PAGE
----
Here’s What to Expect in the Family Court Process

Australia’s Family Law system pertains to familial and domestic relationships and asset disputes that occur within the home. This includes married couples, de facto partners, parents and partners that have separated.

With this blog, we break down what to expect and attempt to summarise how best to navigate the Family Court process.

About The Family Court In Australia

On September 1 2021, the Federal Circuit and Family Court of Australia was established to bring together two courts in an effort to make the Family Court process more efficient. The only other Family Court that exists in Australia is the Family Court of Western Australia.

Both of these courts can be contacted directly and you can learn about each of their fees on their respective websites. You will also need to front the costs for your legal practitioner’s fee unless you have elected to represent yourself.


Before Applying To The Family Court

The Family Law system in Australia encourages people to seek alternative dispute resolution or mediation solutions before going through the Family Court. This means that parties should participate in attempting to create their own arrangements for the issue at hand.

Solutions could be anything from living agreements to parental visitation rights. Evidence of alternative dispute resolution must be shown to the Family Court unless urgent or violent circumstances mean you are unable to.

The other exception to the rule of seeking alternative resolution is if you’re making arrangements for the division of finances and property.


What You Need To Know About Attending Family Court

There are several resources available to help you navigate the Family Court process that are specific to your needs.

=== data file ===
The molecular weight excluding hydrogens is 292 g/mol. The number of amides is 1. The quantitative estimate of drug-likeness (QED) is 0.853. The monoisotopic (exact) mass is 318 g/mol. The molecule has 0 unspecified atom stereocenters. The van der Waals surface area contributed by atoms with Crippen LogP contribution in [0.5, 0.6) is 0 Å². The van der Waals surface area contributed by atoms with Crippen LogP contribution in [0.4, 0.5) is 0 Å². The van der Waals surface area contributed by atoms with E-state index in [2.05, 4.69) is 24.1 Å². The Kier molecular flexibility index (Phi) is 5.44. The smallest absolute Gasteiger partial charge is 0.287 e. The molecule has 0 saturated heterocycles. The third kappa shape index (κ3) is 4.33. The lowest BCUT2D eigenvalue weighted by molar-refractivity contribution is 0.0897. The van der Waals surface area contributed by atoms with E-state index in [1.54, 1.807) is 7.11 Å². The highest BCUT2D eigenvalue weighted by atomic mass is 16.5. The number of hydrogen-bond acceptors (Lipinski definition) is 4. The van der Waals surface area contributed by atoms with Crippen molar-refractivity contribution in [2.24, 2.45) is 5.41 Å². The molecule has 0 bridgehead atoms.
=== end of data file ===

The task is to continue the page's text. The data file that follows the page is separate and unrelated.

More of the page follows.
These resources include exploring the Federal Government and the Federal Circuit and Family Court (or Family Court of Western Australia) websites, where you can find links, forms, and contact points for family hotlines.

The types of court events you are likely to participate in once you’ve commenced your family law process include:


First Court Event

Usually set four to eight weeks after the initial filing, this court event is the initial hearing where the judge hears from all parties to determine the best course of action. Evidence, expert reports and valuations might be requested, and interim parenting or financial orders may be imposed by the Judicial Registrar.

Dispute Resolution

Dispute resolution can take place at the court during the family court process, or externally through a media or legal practitioner. You may choose to do this with your partner or separately.

Dispute Resolution Conference

In a dispute resolution conference, a Judicial Registrar with the assistance of a Court Child Expert aims to resolve parenting disputes.

Conciliation Conference

A conciliation conference aims to resolve financial proceedings which are mediated by a Judicial Registrar.

Judicial Settlement Conference

A judicial settlement conference is mediated by the Judge in a private setting with both parties. These conferences are a last resort but may be ordered by the court if previous resolution attempts are unsuccessful.

Final Hearing

The final step of the family court process is a final hearing where the Judge comes to a decision regarding your case. If not issued on the day, the final verdict will be determined within three months of the final hearing. The final hearing can last one or more days, depending on the complexities of your situation.


Are You Preparing For The Family Court Process?

The court process can be confusing, especially at overwhelming times in your personal life. That’s why it is important to seek professional legal advice as soon as you are thinking of considering applying to your family court and starting alternative dispute resolution.

Emerson Family Law are experts specialised in all fields of Family Law, and can help you navigate the family court process from beginning to end.

Contact us with questions or if you’re interested in acquiring legal representation by making an enquiry online or calling (07) 3211 4920.